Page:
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In It To Win It: Four Areas Entrepreneurs Need To Address To Ensure The Success Of Their Startups While it's easy to focus on the financial aspects of a business plan to secure investment, there are other key areas that are often overlooked.

By Abbas Berdi

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You're reading Entrepreneur Middle East, an international franchise of Entrepreneur Media.


Securing venture capital is an essential catalyst in an entrepreneur's journey. It has a key role to play in the development of successful, sustainable startups that are looking to transform innovative ideas into real-world solutions. But it isn't easy.

In the Middle East, the attitudes of investors are changing when it comes to the startups they wish to support. Venture capitalists (VCs) are no longer playing it safe with later-stage companies where the concept is proven, and momentum already gained. Instead, the appetite is increasing for riskier inception and early-stage investment, as they view this as key to ensuring the most innovative, transformative ideas can develop into flourishing enterprises.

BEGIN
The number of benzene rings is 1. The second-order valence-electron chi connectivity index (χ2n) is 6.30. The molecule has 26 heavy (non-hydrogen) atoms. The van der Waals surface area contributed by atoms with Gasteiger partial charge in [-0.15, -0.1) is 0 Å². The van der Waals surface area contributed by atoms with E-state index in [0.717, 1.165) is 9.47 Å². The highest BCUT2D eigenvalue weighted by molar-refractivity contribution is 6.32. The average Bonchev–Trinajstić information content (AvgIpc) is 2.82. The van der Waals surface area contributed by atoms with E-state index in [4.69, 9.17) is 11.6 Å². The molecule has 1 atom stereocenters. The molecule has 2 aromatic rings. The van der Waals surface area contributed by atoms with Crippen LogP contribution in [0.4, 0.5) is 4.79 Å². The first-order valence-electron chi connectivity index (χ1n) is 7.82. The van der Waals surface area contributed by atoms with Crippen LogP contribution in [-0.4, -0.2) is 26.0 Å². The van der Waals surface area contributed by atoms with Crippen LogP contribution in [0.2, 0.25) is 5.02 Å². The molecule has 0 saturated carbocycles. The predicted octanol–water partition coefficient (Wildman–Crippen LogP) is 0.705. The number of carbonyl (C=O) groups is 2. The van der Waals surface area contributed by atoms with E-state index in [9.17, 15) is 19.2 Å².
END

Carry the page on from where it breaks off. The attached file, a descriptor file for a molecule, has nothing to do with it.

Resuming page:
At the same time, regional investors are becoming more sophisticated. They have a keen eye for what pre-requisites de-risk early-stage business, and what is likely to drive value in the long term. Regional corporates and large private companies are increasingly taking risks, with Al Tayyar Travel Group, Wamda Capital, and Majid Al Futtaim Group among those who have supported startups championing the most innovative ideas in recent years.